UNC unable to handle ECU's high-tempo offense

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UNC linebacker Jeff Schoettmer chases down ECU quarterback Shane Carden. The Tar Heels failed to sack Carden in Saturday’s 55-31 loss.

For North Carolina senior defensive tackle Tim Jackson, it was inexcusable.

It wasn’t just the sight of East Carolina players celebrating in his team’s end zones that irked him during UNC’s 55-31 loss Saturday, but the way in which the Pirates got there — with unrelenting speed.

“We’ve practiced against it all training camp so that’s not an excuse. Tempo is not an excuse,” Jackson said. “We played against a high tempo team — all in the spring and all in training camp — so at the end of the day it’s about not getting the job done.”

Since Jackson and the rest of the Tar Heels met coach Larry Fedora, who brought the new team philosophy “Smart, Fast and Physical” to Chapel Hill two years ago, UNC has lived and breathed speed.

The Tar Heel offense learned to be fast, running plays and putting points on the scoreboard without wasting time huddling, while the defense was taught to harness the high pace on the practice field.

But in the loss, Jackson and the Tar Heels were beaten at their own game, left distraught and blinded by the Pirates’ scorching speed on offense.

ECU’s own version of the no-huddle offense ran 101 plays, the most in history by an opponent against the Tar Heels, setting the pace with an 11-play, 73-yard game-opening drive in 3:32 — averaging less than 20 seconds per play.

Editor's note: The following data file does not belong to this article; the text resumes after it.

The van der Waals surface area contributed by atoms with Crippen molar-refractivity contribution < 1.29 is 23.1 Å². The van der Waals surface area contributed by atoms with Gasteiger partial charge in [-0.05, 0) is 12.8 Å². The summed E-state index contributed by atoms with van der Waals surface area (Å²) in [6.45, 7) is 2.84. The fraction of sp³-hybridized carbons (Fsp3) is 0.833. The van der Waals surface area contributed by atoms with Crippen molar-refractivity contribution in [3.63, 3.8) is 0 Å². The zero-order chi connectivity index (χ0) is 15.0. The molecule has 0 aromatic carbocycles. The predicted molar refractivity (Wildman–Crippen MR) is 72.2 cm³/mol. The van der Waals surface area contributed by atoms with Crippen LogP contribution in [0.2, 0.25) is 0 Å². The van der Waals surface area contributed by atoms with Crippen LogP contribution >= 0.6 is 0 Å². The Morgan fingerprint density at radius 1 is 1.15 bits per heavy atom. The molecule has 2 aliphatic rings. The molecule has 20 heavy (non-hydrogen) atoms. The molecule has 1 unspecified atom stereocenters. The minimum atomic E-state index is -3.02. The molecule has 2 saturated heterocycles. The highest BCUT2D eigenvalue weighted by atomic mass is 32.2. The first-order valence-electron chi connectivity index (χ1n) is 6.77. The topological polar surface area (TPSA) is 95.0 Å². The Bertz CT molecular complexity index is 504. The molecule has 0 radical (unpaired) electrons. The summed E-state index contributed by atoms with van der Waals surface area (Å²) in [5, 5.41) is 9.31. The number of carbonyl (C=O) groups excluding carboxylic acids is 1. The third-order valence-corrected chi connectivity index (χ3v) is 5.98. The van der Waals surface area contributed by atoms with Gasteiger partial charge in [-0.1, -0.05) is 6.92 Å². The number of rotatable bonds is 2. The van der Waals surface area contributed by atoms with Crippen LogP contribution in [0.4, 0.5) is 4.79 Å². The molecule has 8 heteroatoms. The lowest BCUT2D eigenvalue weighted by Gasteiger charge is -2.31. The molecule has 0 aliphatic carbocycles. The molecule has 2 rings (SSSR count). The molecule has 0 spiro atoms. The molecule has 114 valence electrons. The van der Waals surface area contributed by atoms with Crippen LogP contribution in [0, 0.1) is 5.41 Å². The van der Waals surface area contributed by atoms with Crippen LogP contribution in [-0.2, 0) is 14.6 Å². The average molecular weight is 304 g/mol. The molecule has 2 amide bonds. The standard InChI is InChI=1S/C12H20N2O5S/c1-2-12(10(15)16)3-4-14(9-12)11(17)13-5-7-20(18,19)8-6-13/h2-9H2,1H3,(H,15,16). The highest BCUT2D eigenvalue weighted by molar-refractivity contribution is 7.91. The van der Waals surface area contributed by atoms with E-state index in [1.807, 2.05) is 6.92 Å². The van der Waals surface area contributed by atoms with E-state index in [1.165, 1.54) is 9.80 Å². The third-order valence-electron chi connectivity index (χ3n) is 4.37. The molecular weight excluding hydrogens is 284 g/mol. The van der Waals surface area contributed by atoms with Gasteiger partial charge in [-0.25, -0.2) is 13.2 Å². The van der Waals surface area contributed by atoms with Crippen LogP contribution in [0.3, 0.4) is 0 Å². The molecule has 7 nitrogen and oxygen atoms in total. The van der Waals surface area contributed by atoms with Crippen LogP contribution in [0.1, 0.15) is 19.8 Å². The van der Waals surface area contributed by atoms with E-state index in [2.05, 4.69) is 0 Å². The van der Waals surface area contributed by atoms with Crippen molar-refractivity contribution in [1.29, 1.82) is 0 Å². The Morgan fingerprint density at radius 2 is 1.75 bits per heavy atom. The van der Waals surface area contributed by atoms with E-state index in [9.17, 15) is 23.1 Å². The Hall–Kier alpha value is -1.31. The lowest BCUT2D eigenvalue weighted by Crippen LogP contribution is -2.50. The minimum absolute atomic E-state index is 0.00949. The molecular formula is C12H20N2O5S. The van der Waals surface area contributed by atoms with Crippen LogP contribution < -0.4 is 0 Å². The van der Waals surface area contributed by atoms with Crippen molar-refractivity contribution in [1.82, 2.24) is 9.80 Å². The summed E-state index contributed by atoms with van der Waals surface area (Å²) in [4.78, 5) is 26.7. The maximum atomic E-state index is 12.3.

All of ECU’s seven touchdown drives clocked in at less than five minutes.

“Their tempo is a lot faster than it’s been in the past years and what we’ve seen on film,” senior defensive end Kareem Martin said. “I guess we weren’t really expecting them to go as fast as they did. And I guess we settled in late but we still didn’t really play to their tempo.”

Fedora said UNC’s game plan was to eliminate ECU’s running game by forcing junior Pirate quarterback Shane Carden to rely on his arm to score.

But ECU’s high-tempo scheme allowed both its ground and passing games to take off to a tune of 603 total yards of offense.

For Martin, UNC’s problems on defense continue to heavily rely on the two words he repeatedly mentioned in his postgame interview — missed tackles.

After missing 21 tackles in their last game against Georgia Tech, the Tar Heels struggled again to take players to the ground.

“A lot of it’s just heart,” redshirt sophomore linebacker Jeff Schoettmer said. “If you have that will to tackle a guy, then you can. I feel like guys are getting in the right spots but we just aren’t finishing.”

But the problem that left Jackson questioning his team’s defensive fortitude revolved around something UNC has been accustomed to under Fedora — speed.

Because on Saturday at Kenan Stadium, East Carolina proved to be the smarter, more physical and, above all, faster team.

“It’s just something we should have been able to contain,” Martin said, “but when it’s going fast like that it’s hard to stop anything.”

sports@dailytarheel.com

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